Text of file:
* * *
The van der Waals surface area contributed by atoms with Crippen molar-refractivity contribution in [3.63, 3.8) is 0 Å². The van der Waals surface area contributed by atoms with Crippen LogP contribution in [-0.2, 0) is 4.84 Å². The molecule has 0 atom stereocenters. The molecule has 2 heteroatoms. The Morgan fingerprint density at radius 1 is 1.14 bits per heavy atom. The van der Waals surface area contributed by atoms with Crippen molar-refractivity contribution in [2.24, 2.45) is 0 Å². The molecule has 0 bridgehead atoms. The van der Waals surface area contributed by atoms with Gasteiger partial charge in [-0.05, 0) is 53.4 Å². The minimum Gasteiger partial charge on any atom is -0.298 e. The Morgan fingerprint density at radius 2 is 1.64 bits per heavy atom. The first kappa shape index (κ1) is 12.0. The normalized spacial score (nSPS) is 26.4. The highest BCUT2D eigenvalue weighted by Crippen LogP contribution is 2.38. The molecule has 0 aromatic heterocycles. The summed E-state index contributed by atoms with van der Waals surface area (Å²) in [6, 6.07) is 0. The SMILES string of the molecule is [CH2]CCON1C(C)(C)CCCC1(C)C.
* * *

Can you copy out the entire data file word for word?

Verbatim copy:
The van der Waals surface area contributed by atoms with Crippen molar-refractivity contribution in [3.63, 3.8) is 0 Å². The van der Waals surface area contributed by atoms with Crippen LogP contribution in [-0.2, 0) is 4.84 Å². The molecule has 0 atom stereocenters. The molecule has 2 heteroatoms. The Morgan fingerprint density at radius 1 is 1.14 bits per heavy atom. The van der Waals surface area contributed by atoms with Crippen molar-refractivity contribution in [2.24, 2.45) is 0 Å². The molecule has 0 bridgehead atoms. The van der Waals surface area contributed by atoms with Gasteiger partial charge in [-0.05, 0) is 53.4 Å². The minimum Gasteiger partial charge on any atom is -0.298 e. The Morgan fingerprint density at radius 2 is 1.64 bits per heavy atom. The first kappa shape index (κ1) is 12.0. The normalized spacial score (nSPS) is 26.4. The highest BCUT2D eigenvalue weighted by Crippen LogP contribution is 2.38. The molecule has 0 aromatic heterocycles. The summed E-state index contributed by atoms with van der Waals surface area (Å²) in [6, 6.07) is 0. The SMILES string of the molecule is [CH2]CCON1C(C)(C)CCCC1(C)C.